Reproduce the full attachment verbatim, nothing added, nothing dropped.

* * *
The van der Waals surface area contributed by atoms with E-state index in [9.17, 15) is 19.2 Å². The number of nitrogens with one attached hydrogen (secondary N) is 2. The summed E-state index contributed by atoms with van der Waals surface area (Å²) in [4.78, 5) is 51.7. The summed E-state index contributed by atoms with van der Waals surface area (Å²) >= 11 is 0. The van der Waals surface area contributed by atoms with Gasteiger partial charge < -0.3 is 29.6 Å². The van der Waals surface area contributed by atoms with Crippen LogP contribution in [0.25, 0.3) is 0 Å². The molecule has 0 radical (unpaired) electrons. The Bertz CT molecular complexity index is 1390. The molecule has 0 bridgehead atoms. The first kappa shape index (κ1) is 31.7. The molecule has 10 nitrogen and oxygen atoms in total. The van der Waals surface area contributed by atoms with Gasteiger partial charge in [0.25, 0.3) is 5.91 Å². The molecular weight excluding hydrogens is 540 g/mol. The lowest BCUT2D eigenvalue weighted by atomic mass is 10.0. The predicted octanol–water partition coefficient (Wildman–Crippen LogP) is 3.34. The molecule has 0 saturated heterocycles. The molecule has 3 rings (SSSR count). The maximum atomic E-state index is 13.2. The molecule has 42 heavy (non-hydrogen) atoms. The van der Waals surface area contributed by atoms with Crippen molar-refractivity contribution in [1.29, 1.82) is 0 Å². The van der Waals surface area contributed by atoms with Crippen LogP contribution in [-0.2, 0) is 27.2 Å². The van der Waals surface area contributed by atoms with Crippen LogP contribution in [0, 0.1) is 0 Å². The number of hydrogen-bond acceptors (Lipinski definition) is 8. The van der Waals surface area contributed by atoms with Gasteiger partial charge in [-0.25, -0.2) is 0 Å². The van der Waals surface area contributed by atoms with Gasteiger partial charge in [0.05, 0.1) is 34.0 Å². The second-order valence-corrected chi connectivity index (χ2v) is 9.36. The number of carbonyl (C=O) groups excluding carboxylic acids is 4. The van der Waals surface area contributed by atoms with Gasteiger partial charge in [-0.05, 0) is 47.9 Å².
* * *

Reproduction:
The van der Waals surface area contributed by atoms with E-state index in [9.17, 15) is 19.2 Å². The number of nitrogens with one attached hydrogen (secondary N) is 2. The summed E-state index contributed by atoms with van der Waals surface area (Å²) in [4.78, 5) is 51.7. The summed E-state index contributed by atoms with van der Waals surface area (Å²) >= 11 is 0. The van der Waals surface area contributed by atoms with Gasteiger partial charge < -0.3 is 29.6 Å². The van der Waals surface area contributed by atoms with Crippen LogP contribution in [0.25, 0.3) is 0 Å². The molecule has 0 radical (unpaired) electrons. The Bertz CT molecular complexity index is 1390. The molecule has 0 bridgehead atoms. The first kappa shape index (κ1) is 31.7. The molecule has 10 nitrogen and oxygen atoms in total. The van der Waals surface area contributed by atoms with Gasteiger partial charge in [0.25, 0.3) is 5.91 Å². The molecular weight excluding hydrogens is 540 g/mol. The lowest BCUT2D eigenvalue weighted by atomic mass is 10.0. The predicted octanol–water partition coefficient (Wildman–Crippen LogP) is 3.34. The molecule has 0 saturated heterocycles. The molecule has 3 rings (SSSR count). The maximum atomic E-state index is 13.2. The molecule has 42 heavy (non-hydrogen) atoms. The van der Waals surface area contributed by atoms with Crippen molar-refractivity contribution in [1.29, 1.82) is 0 Å². The van der Waals surface area contributed by atoms with Crippen LogP contribution in [-0.2, 0) is 27.2 Å². The van der Waals surface area contributed by atoms with Crippen LogP contribution in [0, 0.1) is 0 Å². The number of hydrogen-bond acceptors (Lipinski definition) is 8. The van der Waals surface area contributed by atoms with Gasteiger partial charge in [-0.25, -0.2) is 0 Å². The van der Waals surface area contributed by atoms with Gasteiger partial charge in [0.05, 0.1) is 34.0 Å². The second-order valence-corrected chi connectivity index (χ2v) is 9.36. The number of carbonyl (C=O) groups excluding carboxylic acids is 4. The van der Waals surface area contributed by atoms with Gasteiger partial charge in [-0.05, 0) is 47.9 Å².